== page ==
Continuing insight into Ricardo Jiménez Eliaeson secrets about his life in golf and coaching:
“I was a Tour player for 25 years, playing mainly on the Spanish Tour and European Challenge Tour, but also playing some events on the main European Tour. I was fortunate enough to play with all the best players who were around then. That was an amazing part of my life and I was very grateful to all the pros who I learned so much from.“
“My only goal was to earn enough money so that I could play the next tournament but I also thought about raising a family and when that moment came, I, of course, realised that I had to find a more stable job. I opened a golf academy in Marbella that quickly took off and became a success and I was lucky at this time that the academy allowed me to both teach and continue to play competitions. “
“At the beginning of 2006, I received a call from Javier Reviriego, director of golf of a new project called Finca Cortesín. I came and played the course and was then offered a job that I simply couldn’t turn down. The project was just awesome and the rest, as they say, is history! I have been working at Finca Cortesín for 14 years and I only have thankful words for the trust they have placed in me for all of these years. In some ways, I prepared all my life to get this job. I am 100 per cent convinced that education is a key factor in becoming a good teacher and when I was playing competitively, I spent all my time researching, assisting at seminars, watching the best instructors and training myself in different areas to become a golf coach.”
Best tip you ever got from a Tour pro?
The best tip I ever had was from my lovely Scottish teacher Don Ross. I was a very technical player and I was in the middle of a big slump. It was so bad that I was thinking about quitting competitive golf. He was my teacher in the last part of my amateur career and I never hit the ball and scored as well as this part of my life. He returned to Spain after six years working abroad and he gave me a call and told me to come and see him in Montecastillo. When he saw my swing and the way I was hitting the ball and performing on the course, he could not believe it. I had lost my inner essence; resilience in the search of the perfect swing. He looked deep into my eyes and told me to stop thinking and to just start hitting the bloody ball. I spent the next month with that sole thought on the golf course and it really worked. I was the perfect example of a player that had got lost trying to reach perfection.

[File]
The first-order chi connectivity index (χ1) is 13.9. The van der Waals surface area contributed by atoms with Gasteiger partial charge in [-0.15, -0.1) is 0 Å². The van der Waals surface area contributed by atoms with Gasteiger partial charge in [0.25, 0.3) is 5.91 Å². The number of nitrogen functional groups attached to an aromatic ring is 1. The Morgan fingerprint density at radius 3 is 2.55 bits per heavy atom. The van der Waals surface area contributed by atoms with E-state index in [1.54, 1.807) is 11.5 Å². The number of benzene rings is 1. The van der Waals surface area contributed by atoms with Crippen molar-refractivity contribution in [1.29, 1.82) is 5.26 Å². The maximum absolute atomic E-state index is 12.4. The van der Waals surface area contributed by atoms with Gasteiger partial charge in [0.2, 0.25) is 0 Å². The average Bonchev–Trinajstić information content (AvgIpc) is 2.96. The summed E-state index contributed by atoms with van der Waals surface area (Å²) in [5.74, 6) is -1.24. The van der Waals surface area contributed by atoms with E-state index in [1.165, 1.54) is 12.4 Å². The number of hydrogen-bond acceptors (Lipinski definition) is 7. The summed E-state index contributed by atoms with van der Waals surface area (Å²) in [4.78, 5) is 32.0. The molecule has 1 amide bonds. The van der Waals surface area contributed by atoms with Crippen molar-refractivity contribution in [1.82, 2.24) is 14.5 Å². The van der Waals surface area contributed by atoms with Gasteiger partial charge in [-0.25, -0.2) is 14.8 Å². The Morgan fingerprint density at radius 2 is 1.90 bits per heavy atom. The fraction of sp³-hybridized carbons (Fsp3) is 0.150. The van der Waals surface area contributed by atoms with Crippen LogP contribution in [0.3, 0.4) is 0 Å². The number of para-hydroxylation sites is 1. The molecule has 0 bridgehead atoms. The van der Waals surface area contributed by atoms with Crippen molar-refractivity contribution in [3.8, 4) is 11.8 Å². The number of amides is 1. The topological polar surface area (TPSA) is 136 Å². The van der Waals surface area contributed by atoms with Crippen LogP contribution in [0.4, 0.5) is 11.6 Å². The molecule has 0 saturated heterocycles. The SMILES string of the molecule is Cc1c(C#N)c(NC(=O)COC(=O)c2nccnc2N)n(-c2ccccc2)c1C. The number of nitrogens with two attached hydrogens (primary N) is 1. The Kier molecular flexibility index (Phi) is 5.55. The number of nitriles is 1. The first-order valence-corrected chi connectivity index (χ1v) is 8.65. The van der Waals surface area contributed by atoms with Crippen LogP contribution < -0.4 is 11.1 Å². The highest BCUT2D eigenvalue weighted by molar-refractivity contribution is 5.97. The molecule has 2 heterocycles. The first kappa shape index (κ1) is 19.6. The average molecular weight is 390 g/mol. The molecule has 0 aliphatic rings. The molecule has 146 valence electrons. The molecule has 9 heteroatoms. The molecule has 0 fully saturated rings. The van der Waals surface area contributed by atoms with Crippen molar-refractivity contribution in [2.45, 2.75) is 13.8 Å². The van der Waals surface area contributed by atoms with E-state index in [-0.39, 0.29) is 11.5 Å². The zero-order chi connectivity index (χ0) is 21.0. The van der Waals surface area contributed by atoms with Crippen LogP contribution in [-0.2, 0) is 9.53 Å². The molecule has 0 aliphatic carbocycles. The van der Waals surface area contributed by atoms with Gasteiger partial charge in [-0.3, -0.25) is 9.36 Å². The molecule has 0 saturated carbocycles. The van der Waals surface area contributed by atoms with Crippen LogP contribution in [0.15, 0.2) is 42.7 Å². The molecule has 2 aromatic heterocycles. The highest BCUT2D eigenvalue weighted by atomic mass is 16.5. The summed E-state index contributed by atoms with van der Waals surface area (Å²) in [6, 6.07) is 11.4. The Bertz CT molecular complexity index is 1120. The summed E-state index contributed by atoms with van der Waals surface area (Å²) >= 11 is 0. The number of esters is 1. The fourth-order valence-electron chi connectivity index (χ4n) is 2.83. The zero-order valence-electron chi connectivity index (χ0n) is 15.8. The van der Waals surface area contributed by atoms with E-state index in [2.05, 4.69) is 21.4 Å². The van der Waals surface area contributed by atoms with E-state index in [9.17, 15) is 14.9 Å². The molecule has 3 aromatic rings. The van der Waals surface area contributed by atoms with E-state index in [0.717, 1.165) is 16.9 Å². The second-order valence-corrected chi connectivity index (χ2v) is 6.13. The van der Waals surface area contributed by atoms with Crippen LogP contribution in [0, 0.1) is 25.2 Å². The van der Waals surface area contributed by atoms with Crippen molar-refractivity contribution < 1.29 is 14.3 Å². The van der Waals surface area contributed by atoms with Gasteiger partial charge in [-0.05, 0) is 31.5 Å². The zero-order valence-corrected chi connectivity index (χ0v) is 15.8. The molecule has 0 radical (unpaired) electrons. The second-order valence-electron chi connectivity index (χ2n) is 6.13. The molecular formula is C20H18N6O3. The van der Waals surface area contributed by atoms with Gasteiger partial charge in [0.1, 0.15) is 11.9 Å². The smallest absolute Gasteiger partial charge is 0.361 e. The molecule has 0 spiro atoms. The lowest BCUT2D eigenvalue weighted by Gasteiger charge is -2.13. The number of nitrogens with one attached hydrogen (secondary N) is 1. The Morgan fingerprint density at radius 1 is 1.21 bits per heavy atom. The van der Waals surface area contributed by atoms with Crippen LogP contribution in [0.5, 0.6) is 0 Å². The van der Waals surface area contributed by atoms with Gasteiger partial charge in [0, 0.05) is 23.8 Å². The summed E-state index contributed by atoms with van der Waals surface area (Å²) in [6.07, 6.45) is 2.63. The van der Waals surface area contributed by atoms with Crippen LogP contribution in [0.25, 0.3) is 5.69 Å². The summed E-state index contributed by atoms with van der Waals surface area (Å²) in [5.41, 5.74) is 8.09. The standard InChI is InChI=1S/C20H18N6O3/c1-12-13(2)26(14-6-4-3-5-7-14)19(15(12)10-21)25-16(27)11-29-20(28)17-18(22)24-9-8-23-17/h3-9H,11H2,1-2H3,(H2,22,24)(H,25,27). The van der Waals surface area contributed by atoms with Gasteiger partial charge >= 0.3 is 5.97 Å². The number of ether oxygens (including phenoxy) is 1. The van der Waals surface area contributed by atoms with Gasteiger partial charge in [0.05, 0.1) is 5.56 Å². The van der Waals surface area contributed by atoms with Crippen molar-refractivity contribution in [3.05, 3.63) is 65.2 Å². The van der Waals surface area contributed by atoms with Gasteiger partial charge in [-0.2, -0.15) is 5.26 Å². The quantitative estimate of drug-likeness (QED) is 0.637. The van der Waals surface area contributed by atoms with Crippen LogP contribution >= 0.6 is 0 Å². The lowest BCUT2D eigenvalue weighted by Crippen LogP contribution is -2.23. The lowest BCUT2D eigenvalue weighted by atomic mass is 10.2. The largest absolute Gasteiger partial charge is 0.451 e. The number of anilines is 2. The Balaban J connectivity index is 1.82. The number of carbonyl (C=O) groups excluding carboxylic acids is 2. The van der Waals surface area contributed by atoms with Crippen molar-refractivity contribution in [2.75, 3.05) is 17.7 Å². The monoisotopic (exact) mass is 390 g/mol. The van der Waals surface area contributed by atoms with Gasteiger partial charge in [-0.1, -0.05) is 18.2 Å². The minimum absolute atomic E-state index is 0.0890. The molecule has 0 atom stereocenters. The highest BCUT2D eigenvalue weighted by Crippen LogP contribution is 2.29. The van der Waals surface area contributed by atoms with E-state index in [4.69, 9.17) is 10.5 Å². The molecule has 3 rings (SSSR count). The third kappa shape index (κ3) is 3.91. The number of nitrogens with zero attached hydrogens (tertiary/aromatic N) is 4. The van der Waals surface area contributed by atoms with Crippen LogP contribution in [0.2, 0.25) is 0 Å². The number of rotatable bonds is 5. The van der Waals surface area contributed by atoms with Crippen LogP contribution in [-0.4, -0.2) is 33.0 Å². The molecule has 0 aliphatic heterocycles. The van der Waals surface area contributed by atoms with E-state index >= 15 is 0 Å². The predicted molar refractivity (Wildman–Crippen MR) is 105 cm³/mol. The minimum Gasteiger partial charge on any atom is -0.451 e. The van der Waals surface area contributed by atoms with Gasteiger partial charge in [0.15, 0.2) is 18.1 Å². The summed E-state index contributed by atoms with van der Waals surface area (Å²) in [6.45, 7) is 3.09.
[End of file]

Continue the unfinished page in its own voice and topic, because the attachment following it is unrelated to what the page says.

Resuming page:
What kind of exercises do you do to warm up?
The main exercise I focus on is stretching. I’m a true believer that the more flexible you are, the longer you can play in time, especially when you get older. I also do functional exercises and strength exercises.
Describe your golf game in four words.
What player on tour does your game most resemble?
All the players that miss a lot of greens!
What is your favourite memory of beating your fellow golf professionals?
In 2003, I won a big tournament on the Spanish circuit where I beat Pablo Larrazabal the last day. We were playing together in the last group on the Sunday and I never in my life felt so tight in my forearms than when I had a one-metre putt to win the tournament. I moved back from the ball, took a deep breath and put the ball in the hole. The job was done. I remember driving home and I was so proud because I had finished first out of 144 players playing that week. And that will never change. That was a cool feeling.
You have been a vital member of the Finca Cortesín team for 14 years. Tell us something the average golfer doesn’t know about Finca Cortesín’s golf course?
Finca Cortesín is an amazing golf course and I’m still trying to learn how to score here. I love courses which require you to play all the clubs in your bag and Finca Cortesín is one of them. You have to be long but accurate from the tee and you have to learn to attack the holes, with that I mean that sometimes you have to play away from flags if you do not want to mess a hole. When you get to the green, you have to put yourself in the right spot if you don’t want to three-putt, and if you miss the green, your short game has to be precise and creative. If you learn to play the course the way the designer wanted us to play then scoring is possible, but if you want to really enjoy your round, forget about being aggressive and think about how I can put the ball in play and play to the widest part of the green. In order to do so, you need to know the strengths of each hole and what your weaknesses are. Never try to play one of your weak shots against the strengths of the hole.